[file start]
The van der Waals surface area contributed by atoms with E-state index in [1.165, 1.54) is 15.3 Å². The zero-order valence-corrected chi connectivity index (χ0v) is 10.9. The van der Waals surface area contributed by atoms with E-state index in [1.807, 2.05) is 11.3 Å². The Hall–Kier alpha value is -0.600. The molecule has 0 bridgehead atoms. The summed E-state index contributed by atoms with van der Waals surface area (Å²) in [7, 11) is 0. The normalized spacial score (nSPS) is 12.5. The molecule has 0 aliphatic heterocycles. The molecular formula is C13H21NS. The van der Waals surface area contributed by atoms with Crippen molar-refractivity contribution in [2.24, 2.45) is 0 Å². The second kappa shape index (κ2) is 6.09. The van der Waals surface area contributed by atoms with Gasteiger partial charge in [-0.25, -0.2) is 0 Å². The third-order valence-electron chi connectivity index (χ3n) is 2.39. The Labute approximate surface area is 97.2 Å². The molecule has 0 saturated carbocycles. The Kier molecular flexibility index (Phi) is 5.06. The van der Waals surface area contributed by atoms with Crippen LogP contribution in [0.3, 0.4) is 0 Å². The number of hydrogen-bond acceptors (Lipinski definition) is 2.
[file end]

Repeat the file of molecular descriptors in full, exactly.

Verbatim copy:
The van der Waals surface area contributed by atoms with E-state index in [1.165, 1.54) is 15.3 Å². The zero-order valence-corrected chi connectivity index (χ0v) is 10.9. The van der Waals surface area contributed by atoms with E-state index in [1.807, 2.05) is 11.3 Å². The Hall–Kier alpha value is -0.600. The molecule has 0 bridgehead atoms. The summed E-state index contributed by atoms with van der Waals surface area (Å²) in [7, 11) is 0. The normalized spacial score (nSPS) is 12.5. The molecule has 0 aliphatic heterocycles. The molecular formula is C13H21NS. The van der Waals surface area contributed by atoms with Crippen molar-refractivity contribution in [2.24, 2.45) is 0 Å². The second kappa shape index (κ2) is 6.09. The van der Waals surface area contributed by atoms with Gasteiger partial charge in [-0.25, -0.2) is 0 Å². The third-order valence-electron chi connectivity index (χ3n) is 2.39. The Labute approximate surface area is 97.2 Å². The molecule has 0 saturated carbocycles. The Kier molecular flexibility index (Phi) is 5.06. The van der Waals surface area contributed by atoms with Crippen LogP contribution in [0.3, 0.4) is 0 Å². The number of hydrogen-bond acceptors (Lipinski definition) is 2.